by Anonymousreply 5501/11/2013

[all posts by right wing shit-stain # a removed.]

by Anonymousreply 5601/11/2013


I have wondered why so many of the American boys attempted to eat me, and now I know.

The lack of gravity is a problem south of the border, but some of us have heavy soccer/lacrosse/hockey butts and legs that keep me a bit out of the trees. I can get you down from a tree but the ceiling is sometimes a nice place to be. If you promise, I will come.

In NYC and Chicago they always seem to be on their knees around me - must be the reverse gravity fall back.

I would save you regardless. We don't have as many guns here but I am all for satanic rituals. Wiccan, not Christian. Let's not argue, the devil is in the details.

Come to Montreal, we will figure it out. Float.

I hope we can all just get along.....

by Anonymousreply 5701/11/2013

I'm from Seattle and feel more at home in Vancouver than I do in most American cities. I know we're also regarded as being polite but distant so maybe there's more of a cultural similarity.

by Anonymousreply 5801/11/2013

As an American I can proudly say I have never attempted to eat a Canadian. Oh sure, I have heard they are delicious, but I refrain. I am not without self-control.

by Anonymousreply 5901/11/2013

[all posts by right wing shit-stain # a removed.]

by Anonymousreply 6001/11/2013

Canada's 2 big cities, Toronto and Vancouver, are have become generic international cities, where everyone speaks a different language and there is no real culture (read non Corporate). Culture in Toronto today is a global franchise.

I think a lot of impressions on this thread are of a Canada from a past era.

by Anonymousreply 6101/11/2013

[quote] almost no violent crime to speak of

It's not that there's no violent crime "to speak of", but it's so rare that when it does happen, it's a huge topic in the forefront of everyone's minds.

The same applies to Canadian soldiers killed in Afghanistan: a single soldier's death leads the news and is a huge story for days. Americans have gotten so used to hearing not a peep about the thousands of soldiers killed that we rarely even think about it anymore.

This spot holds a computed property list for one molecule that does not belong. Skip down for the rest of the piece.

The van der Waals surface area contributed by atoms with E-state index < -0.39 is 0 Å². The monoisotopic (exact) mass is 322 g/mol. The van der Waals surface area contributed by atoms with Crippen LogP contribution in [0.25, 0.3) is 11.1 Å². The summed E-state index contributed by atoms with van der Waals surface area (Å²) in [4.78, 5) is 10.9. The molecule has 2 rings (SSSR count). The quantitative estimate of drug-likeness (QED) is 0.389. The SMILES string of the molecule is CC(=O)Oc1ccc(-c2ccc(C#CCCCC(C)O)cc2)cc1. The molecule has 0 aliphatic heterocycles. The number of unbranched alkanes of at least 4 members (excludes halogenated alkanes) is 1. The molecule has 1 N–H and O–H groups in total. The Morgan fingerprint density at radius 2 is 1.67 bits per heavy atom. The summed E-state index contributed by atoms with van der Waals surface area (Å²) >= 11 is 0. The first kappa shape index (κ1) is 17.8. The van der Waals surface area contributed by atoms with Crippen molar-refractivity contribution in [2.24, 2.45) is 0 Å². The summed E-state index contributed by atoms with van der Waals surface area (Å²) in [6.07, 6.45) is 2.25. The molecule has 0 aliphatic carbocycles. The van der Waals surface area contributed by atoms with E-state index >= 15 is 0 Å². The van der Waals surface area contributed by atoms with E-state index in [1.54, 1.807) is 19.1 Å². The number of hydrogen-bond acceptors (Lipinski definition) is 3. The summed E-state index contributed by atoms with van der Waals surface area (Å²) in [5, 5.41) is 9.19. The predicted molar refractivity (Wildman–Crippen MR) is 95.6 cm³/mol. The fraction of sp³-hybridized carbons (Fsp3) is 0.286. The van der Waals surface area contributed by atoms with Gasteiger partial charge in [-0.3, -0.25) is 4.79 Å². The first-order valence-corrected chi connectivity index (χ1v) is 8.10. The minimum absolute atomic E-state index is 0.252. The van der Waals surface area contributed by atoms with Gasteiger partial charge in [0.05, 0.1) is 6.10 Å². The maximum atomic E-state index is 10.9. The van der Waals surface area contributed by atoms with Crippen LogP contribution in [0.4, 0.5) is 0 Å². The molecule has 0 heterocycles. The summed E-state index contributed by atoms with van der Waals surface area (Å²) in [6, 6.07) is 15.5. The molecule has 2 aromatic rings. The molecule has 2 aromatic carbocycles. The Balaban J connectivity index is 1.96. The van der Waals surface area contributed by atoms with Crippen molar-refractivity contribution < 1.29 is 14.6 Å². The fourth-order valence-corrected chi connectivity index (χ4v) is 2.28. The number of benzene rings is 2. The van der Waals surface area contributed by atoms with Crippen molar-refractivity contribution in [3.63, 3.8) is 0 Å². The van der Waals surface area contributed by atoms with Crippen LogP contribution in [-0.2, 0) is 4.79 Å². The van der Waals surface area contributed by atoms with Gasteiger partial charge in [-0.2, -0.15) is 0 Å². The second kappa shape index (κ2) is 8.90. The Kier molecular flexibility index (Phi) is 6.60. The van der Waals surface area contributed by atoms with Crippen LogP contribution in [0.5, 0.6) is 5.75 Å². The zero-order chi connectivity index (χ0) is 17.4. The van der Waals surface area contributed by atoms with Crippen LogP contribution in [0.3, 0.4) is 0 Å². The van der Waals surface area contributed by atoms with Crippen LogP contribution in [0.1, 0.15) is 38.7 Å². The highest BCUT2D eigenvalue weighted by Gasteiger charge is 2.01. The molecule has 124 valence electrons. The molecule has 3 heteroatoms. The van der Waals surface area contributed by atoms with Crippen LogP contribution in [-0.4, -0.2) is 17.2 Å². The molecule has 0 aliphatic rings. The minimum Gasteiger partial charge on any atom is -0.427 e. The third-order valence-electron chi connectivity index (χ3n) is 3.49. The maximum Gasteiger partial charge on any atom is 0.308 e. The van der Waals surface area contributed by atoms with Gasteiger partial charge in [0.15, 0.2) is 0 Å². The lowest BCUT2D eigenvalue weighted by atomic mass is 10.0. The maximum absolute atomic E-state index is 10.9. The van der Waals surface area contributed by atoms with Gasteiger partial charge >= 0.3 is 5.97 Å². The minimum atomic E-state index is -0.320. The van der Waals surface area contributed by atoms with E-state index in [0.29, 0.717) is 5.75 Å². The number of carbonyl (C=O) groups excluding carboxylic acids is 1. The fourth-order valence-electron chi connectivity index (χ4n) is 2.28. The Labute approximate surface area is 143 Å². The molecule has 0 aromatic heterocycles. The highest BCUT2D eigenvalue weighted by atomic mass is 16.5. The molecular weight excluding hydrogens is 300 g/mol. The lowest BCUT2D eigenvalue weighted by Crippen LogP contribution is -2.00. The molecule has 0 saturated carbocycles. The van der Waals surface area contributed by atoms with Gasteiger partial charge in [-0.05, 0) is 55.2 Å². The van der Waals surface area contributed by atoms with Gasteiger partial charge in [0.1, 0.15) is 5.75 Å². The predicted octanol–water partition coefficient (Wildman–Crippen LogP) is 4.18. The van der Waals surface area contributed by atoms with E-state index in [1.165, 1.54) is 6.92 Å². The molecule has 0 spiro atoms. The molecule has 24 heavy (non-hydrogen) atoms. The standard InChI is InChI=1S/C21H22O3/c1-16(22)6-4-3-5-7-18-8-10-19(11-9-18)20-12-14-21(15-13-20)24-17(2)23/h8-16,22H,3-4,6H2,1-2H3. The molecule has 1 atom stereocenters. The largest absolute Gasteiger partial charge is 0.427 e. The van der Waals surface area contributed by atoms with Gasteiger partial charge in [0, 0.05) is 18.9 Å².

by Anonymousreply 6201/11/2013

Having worked retail in a sunshine state catering to snow birds in the winter I can say it is hard to distinguish a Canadian snow bird from another snow bird from the northern part of the US. If they happen to be French speaking Canadians they can be rude and dismissive.

by Anonymousreply 6401/11/2013

Do Americans know about the Idle No More movement? It's sort of the Native "Occupy" movement in Canada and currently quite a big deal in the news.

by Anonymousreply 6501/11/2013

One of my brothers is married to a girl from Canada, Toronto area I think. She seems just like an American to me but drinks a shit load of beer. No wine for her at dinner, it's beer. Other than that she's like everyone else. She's a fanatical Dallas Cowboys fan oddly enough. Other than her family I've never met Canadians or thought about them that much but I'm way down South too.

I had some English friends who went to Calgary for a year to work and they came back and said they didn't like it and preferred Americans. They said the Canadians were not that friendly compared to Americans especially Texans. Maybe it was just Calgary though.

by Anonymousreply 6601/11/2013